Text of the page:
22. Observation • Suppose we use a two-phase property detection algorithm • In first phase, asks (for example), “what is your current state” • You reply “waiting for a reply from B” and give a “wait counter” • If a second round of the same algorithm detects the same condition with the same wait-counter values, the condition is stable…

  23. A ghost deadlock A B C D

  24. Look twice and it goes away… • But we could see “new” wait edges mimicking the old ones • This is why we need some form of counter to distinguish same-old condition from new edges on the same channels… • Easily extended to other conditions

  25. Consistent cuts • Offer the illusion that you took a picture of the system at an instant in real-time • A powerful notion widely used in real systems • Especially valuable after a failure • Allows us to reconstruct the state so that we can repair it, e.g. recreate missing tokens • But has awkward hidden assumptions

  26. Hidden assumptions • Use of FIFO channels is a problem • Many systems use some form of datagram • Many systems have multiple concurrent senders on same paths • These algorithms assume knowledge of system membership • Hard to make them fault-tolerant • Recall that a slow process can seem “faulty”

  27. High costs • With flooding algorithm, n2messages • With 2-phase commit algorithm, system pauses for a long time • We’ll see some tricky ways to hide these costs either by continuing to run but somehow delaying delivery of messages to the application, or by treating the cut algorithm as a background task • Could have concurrent activities that view same messages in different ways…

  28. Fault-tolerance • Many issues here • Who should run the algorithm? • If we decide that a process is faulty, what happens if a message from it then turns up? • What if failures leave a “hole” in the system state – missing messages or missing process state • Problems are overcome in virtual synchrony implementations of group communication tools

  29. Systems issues • Suppose that I want to add notions such as real-time, logical time, consistent cuts, etc to a complex real-world operating system (list goes on) • How should these abstractions be integrated with the usual O/S interfaces, like the file system, the process subsystem, etc? • Only virtual synchrony has really tackled these kinds of questions, but one could imagine much better solutions. A possible research topic, for a PhD in software engineering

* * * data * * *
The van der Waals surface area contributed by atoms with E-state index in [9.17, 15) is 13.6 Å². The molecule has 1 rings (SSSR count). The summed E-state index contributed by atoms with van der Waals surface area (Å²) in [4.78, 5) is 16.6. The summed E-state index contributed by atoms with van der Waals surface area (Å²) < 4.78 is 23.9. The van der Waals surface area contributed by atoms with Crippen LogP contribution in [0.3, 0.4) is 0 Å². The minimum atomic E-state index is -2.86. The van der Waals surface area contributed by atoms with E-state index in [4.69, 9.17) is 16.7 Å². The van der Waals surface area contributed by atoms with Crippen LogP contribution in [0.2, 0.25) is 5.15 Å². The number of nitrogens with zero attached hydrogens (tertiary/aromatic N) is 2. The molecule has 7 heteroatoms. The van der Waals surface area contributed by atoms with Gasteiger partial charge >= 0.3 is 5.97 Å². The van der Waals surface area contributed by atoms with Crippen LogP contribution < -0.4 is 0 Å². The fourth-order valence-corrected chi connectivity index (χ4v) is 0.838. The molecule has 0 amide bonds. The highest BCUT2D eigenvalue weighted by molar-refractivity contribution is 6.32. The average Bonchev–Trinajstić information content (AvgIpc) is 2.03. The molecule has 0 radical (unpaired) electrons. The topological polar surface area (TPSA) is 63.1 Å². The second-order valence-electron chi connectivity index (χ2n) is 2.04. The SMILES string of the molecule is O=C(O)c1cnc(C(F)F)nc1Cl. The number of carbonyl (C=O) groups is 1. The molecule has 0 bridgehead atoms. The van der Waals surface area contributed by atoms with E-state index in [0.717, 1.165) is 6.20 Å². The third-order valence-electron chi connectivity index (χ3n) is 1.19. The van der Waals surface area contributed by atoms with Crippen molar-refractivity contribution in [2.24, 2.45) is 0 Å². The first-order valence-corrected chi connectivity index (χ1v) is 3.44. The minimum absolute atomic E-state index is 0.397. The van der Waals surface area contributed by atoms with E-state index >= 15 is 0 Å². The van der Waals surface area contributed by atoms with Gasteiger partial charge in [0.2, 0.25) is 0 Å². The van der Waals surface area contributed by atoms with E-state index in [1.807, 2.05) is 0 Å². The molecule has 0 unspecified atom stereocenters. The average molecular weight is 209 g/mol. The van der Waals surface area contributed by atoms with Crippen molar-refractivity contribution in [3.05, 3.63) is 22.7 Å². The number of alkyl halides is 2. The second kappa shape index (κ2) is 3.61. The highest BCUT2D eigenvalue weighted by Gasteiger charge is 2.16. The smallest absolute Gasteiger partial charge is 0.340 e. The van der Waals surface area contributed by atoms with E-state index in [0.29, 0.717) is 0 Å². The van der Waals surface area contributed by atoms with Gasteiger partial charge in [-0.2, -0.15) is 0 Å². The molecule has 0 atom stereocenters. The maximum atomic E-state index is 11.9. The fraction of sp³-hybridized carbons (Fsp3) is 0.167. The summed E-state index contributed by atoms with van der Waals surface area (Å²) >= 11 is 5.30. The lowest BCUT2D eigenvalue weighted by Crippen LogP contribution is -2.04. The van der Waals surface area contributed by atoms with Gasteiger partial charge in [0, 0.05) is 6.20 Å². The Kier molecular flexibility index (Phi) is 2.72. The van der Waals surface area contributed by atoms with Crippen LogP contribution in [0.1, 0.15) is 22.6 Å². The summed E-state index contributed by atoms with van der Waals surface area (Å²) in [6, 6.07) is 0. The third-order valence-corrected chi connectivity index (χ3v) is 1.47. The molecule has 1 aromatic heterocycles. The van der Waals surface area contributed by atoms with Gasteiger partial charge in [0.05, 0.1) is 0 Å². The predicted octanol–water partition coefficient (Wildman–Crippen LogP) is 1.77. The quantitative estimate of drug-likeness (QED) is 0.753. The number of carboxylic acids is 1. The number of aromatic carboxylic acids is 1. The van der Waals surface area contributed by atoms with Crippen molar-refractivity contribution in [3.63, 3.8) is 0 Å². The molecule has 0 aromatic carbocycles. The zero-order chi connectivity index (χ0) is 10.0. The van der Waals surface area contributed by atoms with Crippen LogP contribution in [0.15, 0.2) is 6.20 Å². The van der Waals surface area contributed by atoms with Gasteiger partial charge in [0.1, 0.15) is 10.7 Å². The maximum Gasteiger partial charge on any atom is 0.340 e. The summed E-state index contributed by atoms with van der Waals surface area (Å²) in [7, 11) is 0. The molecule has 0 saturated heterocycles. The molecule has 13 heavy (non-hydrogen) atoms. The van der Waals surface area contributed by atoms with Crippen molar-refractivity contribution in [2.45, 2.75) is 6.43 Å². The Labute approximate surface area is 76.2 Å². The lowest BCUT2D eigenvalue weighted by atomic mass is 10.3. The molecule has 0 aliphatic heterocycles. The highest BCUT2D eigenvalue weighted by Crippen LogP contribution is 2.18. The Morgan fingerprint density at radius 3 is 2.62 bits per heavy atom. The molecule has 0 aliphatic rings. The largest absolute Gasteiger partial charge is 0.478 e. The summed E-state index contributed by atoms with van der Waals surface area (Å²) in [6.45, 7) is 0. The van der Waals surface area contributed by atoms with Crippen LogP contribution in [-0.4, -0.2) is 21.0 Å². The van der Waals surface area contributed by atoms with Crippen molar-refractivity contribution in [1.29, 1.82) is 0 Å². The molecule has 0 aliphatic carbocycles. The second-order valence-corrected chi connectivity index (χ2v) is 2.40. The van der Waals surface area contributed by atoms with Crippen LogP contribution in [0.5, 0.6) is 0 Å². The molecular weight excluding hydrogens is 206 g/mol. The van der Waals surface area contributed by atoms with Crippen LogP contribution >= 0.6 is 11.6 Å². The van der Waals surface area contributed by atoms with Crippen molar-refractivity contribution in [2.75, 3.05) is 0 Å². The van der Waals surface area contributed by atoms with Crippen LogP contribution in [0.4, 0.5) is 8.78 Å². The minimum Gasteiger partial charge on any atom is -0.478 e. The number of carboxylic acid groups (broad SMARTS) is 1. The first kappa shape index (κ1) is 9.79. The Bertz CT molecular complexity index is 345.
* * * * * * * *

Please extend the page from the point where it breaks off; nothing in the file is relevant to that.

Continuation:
30. Theory issues • Lamport’s ideas are fundamentally rooted in static notions of system membership • Later with his work on Paxos he adds the idea of dynamically changing subsets of a static maximum set • Does true dynamicism, of sort used when we look at virtual synchrony, have fundamental implications?

  31. Example of a theory question • Suppose that I want to add a “location” type to a language like Java: • Object o is at process p at computer x • Objects {a,b,c} are replicas of  • Now notions of system membership and location are very fundamental to the type system • Need a logic of locations. How should it look? • Extend to a logic of replication and self-defined membership? But FLP lurks in the shadows…

  32. FLP

  33. Other questions • Checkpoint/rollback • Processes make checkpoints, probably when convenient • Some systems try to tell a process “when” to make them, using some form of signal or interrupt • But this tends to result in awkward, large checkpoints • Later if a fault occurs we can restart from the most recent checkpoint

  34. So, where’s the question? • The issue arises when systems use message passing and want to checkpoint/restart • Few applications are deterministic • Clocks, signals, threads & scheduling, interrupts, multiple I/O channels, order in which messages arrived, user input… • When rolling forward from a checkpoint actions might not be identical • Hence anyone who “saw” my actions may be in a state that won’t be recreated!

  35. Technical question • Suppose we make checkpoints in an uncoordinated manner • Now process p fails • Which other processes should roll back? • And how far might this rollback cascade?

  36. Rollback scenario

  37. Avoiding cascaded rollback? • Both making checkpoints, and rolling back, should happen along consistent cuts • In mid 1980’s several papers developed this into simple 2-phase protocols • Today would recognize them as algorithms that simply run on consistent cuts • For those who are interested: sender-based logging is the best algorithm in this area. (Alvisi’s work)